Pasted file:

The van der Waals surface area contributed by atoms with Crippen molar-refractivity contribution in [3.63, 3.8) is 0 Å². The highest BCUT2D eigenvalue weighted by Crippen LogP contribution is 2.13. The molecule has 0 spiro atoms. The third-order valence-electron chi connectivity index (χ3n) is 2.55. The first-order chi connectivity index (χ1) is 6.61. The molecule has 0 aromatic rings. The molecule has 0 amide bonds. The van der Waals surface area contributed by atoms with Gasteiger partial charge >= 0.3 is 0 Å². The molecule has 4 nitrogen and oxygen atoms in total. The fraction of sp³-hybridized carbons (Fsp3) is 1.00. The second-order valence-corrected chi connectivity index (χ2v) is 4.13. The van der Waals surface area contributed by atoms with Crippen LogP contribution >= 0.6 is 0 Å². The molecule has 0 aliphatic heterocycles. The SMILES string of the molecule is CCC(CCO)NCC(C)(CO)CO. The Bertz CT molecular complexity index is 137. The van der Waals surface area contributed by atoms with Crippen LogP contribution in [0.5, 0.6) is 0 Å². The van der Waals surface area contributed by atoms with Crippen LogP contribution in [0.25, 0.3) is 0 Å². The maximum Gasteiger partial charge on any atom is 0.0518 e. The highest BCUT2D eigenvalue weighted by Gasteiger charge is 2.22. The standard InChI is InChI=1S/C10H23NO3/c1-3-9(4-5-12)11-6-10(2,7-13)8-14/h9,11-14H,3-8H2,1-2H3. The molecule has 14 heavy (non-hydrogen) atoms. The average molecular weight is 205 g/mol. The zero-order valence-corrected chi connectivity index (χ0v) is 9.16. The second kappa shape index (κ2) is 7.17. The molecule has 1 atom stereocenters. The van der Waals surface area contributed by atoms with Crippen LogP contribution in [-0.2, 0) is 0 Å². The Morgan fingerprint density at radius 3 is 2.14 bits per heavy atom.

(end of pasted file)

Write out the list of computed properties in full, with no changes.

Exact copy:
The van der Waals surface area contributed by atoms with Crippen molar-refractivity contribution in [3.63, 3.8) is 0 Å². The highest BCUT2D eigenvalue weighted by Crippen LogP contribution is 2.13. The molecule has 0 spiro atoms. The third-order valence-electron chi connectivity index (χ3n) is 2.55. The first-order chi connectivity index (χ1) is 6.61. The molecule has 0 aromatic rings. The molecule has 0 amide bonds. The van der Waals surface area contributed by atoms with Gasteiger partial charge >= 0.3 is 0 Å². The molecule has 4 nitrogen and oxygen atoms in total. The fraction of sp³-hybridized carbons (Fsp3) is 1.00. The second-order valence-corrected chi connectivity index (χ2v) is 4.13. The van der Waals surface area contributed by atoms with Crippen LogP contribution >= 0.6 is 0 Å². The molecule has 0 aliphatic heterocycles. The SMILES string of the molecule is CCC(CCO)NCC(C)(CO)CO. The Bertz CT molecular complexity index is 137. The van der Waals surface area contributed by atoms with Crippen LogP contribution in [0.5, 0.6) is 0 Å². The van der Waals surface area contributed by atoms with Crippen LogP contribution in [0.25, 0.3) is 0 Å². The maximum Gasteiger partial charge on any atom is 0.0518 e. The highest BCUT2D eigenvalue weighted by Gasteiger charge is 2.22. The standard InChI is InChI=1S/C10H23NO3/c1-3-9(4-5-12)11-6-10(2,7-13)8-14/h9,11-14H,3-8H2,1-2H3. The molecule has 14 heavy (non-hydrogen) atoms. The average molecular weight is 205 g/mol. The zero-order valence-corrected chi connectivity index (χ0v) is 9.16. The second kappa shape index (κ2) is 7.17. The molecule has 1 atom stereocenters. The van der Waals surface area contributed by atoms with Crippen LogP contribution in [-0.2, 0) is 0 Å². The Morgan fingerprint density at radius 3 is 2.14 bits per heavy atom.